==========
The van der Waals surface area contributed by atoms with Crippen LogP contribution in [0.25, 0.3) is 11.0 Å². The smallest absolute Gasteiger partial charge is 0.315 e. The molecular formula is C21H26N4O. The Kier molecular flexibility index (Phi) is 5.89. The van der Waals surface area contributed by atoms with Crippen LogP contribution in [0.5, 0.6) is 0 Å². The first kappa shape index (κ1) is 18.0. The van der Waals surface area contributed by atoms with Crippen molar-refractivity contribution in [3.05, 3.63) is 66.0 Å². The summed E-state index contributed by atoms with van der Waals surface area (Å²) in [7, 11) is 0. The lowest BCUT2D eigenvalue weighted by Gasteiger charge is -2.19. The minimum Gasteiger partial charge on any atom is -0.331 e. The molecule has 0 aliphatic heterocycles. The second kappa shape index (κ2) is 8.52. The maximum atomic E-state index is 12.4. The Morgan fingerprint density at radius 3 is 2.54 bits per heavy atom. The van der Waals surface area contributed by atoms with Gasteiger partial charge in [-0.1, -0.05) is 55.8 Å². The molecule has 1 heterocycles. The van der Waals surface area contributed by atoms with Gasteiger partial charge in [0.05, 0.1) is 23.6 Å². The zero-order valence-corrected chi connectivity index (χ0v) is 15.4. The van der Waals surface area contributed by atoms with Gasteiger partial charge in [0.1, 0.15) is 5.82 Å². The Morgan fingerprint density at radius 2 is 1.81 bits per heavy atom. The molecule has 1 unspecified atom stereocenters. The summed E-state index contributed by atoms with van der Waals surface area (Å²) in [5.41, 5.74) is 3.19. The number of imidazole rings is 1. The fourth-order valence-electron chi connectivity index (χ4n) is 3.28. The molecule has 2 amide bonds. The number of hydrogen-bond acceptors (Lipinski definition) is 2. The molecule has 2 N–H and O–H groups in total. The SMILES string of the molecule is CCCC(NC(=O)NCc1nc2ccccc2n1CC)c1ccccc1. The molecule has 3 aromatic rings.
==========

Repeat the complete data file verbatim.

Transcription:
The van der Waals surface area contributed by atoms with Crippen LogP contribution in [0.25, 0.3) is 11.0 Å². The smallest absolute Gasteiger partial charge is 0.315 e. The molecular formula is C21H26N4O. The Kier molecular flexibility index (Phi) is 5.89. The van der Waals surface area contributed by atoms with Crippen LogP contribution in [0.5, 0.6) is 0 Å². The first kappa shape index (κ1) is 18.0. The van der Waals surface area contributed by atoms with Crippen molar-refractivity contribution in [3.05, 3.63) is 66.0 Å². The summed E-state index contributed by atoms with van der Waals surface area (Å²) in [7, 11) is 0. The lowest BCUT2D eigenvalue weighted by Gasteiger charge is -2.19. The minimum Gasteiger partial charge on any atom is -0.331 e. The molecule has 0 aliphatic heterocycles. The second kappa shape index (κ2) is 8.52. The maximum atomic E-state index is 12.4. The Morgan fingerprint density at radius 3 is 2.54 bits per heavy atom. The van der Waals surface area contributed by atoms with Gasteiger partial charge in [-0.1, -0.05) is 55.8 Å². The molecule has 1 heterocycles. The van der Waals surface area contributed by atoms with Gasteiger partial charge in [0.05, 0.1) is 23.6 Å². The zero-order valence-corrected chi connectivity index (χ0v) is 15.4. The van der Waals surface area contributed by atoms with Gasteiger partial charge in [0.1, 0.15) is 5.82 Å². The Morgan fingerprint density at radius 2 is 1.81 bits per heavy atom. The molecule has 1 unspecified atom stereocenters. The summed E-state index contributed by atoms with van der Waals surface area (Å²) in [5.41, 5.74) is 3.19. The number of imidazole rings is 1. The fourth-order valence-electron chi connectivity index (χ4n) is 3.28. The molecule has 2 amide bonds. The number of hydrogen-bond acceptors (Lipinski definition) is 2. The molecule has 2 N–H and O–H groups in total. The SMILES string of the molecule is CCCC(NC(=O)NCc1nc2ccccc2n1CC)c1ccccc1. The molecule has 3 aromatic rings.